An old joke tells of a student who approaches his university professor and asks, “Excuse me, may I ask you a question?” The professor replies, “Of course, how can I help?” The student asks, “Tell me, when you go to sleep at night, do you tuck your beard under or over the blanket?” The professor says, “You know, I’ve never really thought about it. I have no idea.” The student thanks him and goes on his way.

A week later the student sees the professor again — exhausted, weary, and bleary-eyed. The professor spots the student and yells at him, “You bastard! Because of you I didn’t get a wink of sleep all week! I’m not comfortable either way!”.

Yesterday I tried to unsubscribe from the mailing list of some website. I clicked the link, landed on the page, and marked NO for each type of email I didn’t wish to receive. But just as I was about to save, I glanced at the column heading and realized it wasn’t asking which emails I wanted to keep receiving, but rather which ones I wanted to unsubscribe from. Meaning I was supposed to click YES. At first I was annoyed by the dark pattern, because look, people come in with certain expectations, and clearly no one reads this stuff, and the site is clearly taking advantage of that and uses the opposite approach of what people expect.

But then I thought — maybe it’s just me. And even if it’s not just me, maybe it’s still not most people? Maybe less paranoid people who click an unsubscribe button do actually expect the site to use the “unsubscribe” approach, and since YES refers to that action, it’s actually fine?

I guess there are both kinds of people in the world. Now the question is, how do you make that call? How can you get that data? How do you uncover people’s hidden expectations?

So you could try asking people what they expect when landing on a page like this — whether they expect to select emails they want to receive, or select emails they don’t want to receive. Most likely you’ll get somewhat bewildered looks. And the bleary-eyed response you’ll get a week later is that they’re uncomfortable both over and under the blanket. The simple truth is we don’t think about these things. We only become aware of our hidden expectations when they clash with reality. If you ask someone to pay attention to what they expect when clicking an unsubscribe button, they’ll start over-analyzing themselves, and you’ve just ruined your own experiment. You need something cleaner and more objective. You need to measure, not ask.

As is often the case in situations like this, someone will chime in with the magic bullet for every design quandary, and tell you “What’s the problem, just do A/B testing and see what works better.” Except A/B testing is meant to launch two versions of an interface out into the world, then measure something specific (like how many people click the “Purchase” button). Both parts of that definition don’t really work here. First — there’s no way you launch two completely opposite versions of the interface to users — one where it’s “Subscribe to receive emails” and you’re supposed to click NO, and one where it’s “Unsubscribe from emails” and you’re supposed to click YES. That’s not the normal A/B testing of product cosmetics, playing with colors, images and text changes — this is creating fundamentally opposite functionality (which does ultimately come down to just two letters, but that’s not the point).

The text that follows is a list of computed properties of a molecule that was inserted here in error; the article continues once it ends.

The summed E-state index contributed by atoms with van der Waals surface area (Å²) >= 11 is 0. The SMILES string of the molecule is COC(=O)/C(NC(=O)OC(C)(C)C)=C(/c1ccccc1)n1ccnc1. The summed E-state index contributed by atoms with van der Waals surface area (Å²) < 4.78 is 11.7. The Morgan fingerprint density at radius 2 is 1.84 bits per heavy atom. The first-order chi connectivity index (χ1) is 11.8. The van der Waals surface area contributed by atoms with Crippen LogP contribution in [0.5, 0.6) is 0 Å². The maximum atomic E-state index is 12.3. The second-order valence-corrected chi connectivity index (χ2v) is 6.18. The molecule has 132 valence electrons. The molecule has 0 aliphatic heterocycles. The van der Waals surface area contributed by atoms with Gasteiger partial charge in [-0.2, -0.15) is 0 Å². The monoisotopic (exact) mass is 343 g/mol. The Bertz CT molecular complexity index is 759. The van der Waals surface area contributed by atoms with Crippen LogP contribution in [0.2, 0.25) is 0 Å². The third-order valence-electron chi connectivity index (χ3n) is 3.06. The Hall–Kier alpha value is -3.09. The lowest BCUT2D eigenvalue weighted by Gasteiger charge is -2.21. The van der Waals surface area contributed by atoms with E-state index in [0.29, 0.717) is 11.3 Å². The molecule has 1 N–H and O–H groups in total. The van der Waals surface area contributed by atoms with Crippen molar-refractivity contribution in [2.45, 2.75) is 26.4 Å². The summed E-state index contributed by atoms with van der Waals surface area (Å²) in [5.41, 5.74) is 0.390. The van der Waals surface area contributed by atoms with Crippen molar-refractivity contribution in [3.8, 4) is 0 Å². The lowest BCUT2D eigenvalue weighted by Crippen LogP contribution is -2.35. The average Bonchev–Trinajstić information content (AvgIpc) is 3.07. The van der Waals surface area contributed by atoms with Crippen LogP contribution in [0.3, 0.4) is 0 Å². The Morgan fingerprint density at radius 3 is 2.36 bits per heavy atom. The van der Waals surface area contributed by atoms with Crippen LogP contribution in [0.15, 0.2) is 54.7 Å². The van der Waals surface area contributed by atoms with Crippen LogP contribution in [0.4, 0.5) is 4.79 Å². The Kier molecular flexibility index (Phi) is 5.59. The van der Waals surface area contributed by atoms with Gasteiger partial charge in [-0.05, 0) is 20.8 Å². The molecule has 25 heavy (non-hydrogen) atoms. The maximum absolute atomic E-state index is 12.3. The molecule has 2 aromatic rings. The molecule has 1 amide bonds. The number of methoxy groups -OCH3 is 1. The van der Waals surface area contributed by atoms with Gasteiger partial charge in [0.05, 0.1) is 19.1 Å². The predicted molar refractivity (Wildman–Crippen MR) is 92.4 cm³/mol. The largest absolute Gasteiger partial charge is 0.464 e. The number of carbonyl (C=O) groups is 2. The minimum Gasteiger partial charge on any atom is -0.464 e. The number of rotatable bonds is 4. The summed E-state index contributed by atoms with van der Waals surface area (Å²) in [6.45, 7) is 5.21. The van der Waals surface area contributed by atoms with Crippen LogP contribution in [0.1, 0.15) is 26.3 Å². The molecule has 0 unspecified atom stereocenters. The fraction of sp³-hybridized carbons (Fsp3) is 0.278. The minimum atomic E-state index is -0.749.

And even if we ignore that, what exactly are we going to measure here? The number of people who click NO in the “subscribe” condition versus the number who click YES in the “unsubscribe” condition? But how do we know what their expectation was when entering — meaning did they click what they clicked by mistake, like me, or consciously?

Confused? Take a number. It basically looks like this:

But I hope you see the light at the end of the tunnel here. There is one thing we can know with pretty high certainty — their true intent. If they came in through the “unsubscribe” link, we know exactly what they wanted to do — stop the emails. That means we don’t need any A/B testing, their behavior on our site will reveal their true expectation. And it doesn’t even matter if we went with an “unsubscribe” interface like the real site, or a “subscribe” interface as I expected. If more people click YES, that means their expectation is to be unsubscribing. If more people click NO, their expectation is to be subscribing. Because we know exactly what they wanted to do, and we know what they actually did. Crossing those two reveals their expectations. And it’s important to look at their first click, not the form they ultimately submitted, because we want to catch them before they realize something might be wrong and start analyzing the UI more carefully.

The ironic part is that this whole mess doesn’t even mean you should design the site according to that expectation you uncover, unless it really approaches 100% of users, which it never does. You design the site in a way that works for as many people as possible — whatever their expectations. So you don’t need to play around with opt-in or opt-out headings. Just explicitly state on each line exactly what it does. In our case it’s really simple, just toggle the buttons from Yes/No to On/Off for example. That would give us lines like “Marketing emails on/off”, and I think that leaves no room for interpretation.

“So why”, you might say, “couldn’t you just tell us that from the start and skip the whole mental gymnastics?” Well, that’s because research is one thing and design is another. Also, in a different scenario the solution might not be so straightforward, but the research still holds.

Uncovering User Expectations was originally published in UX Planet on Medium, where people are continuing the conversation by highlighting and responding to this story.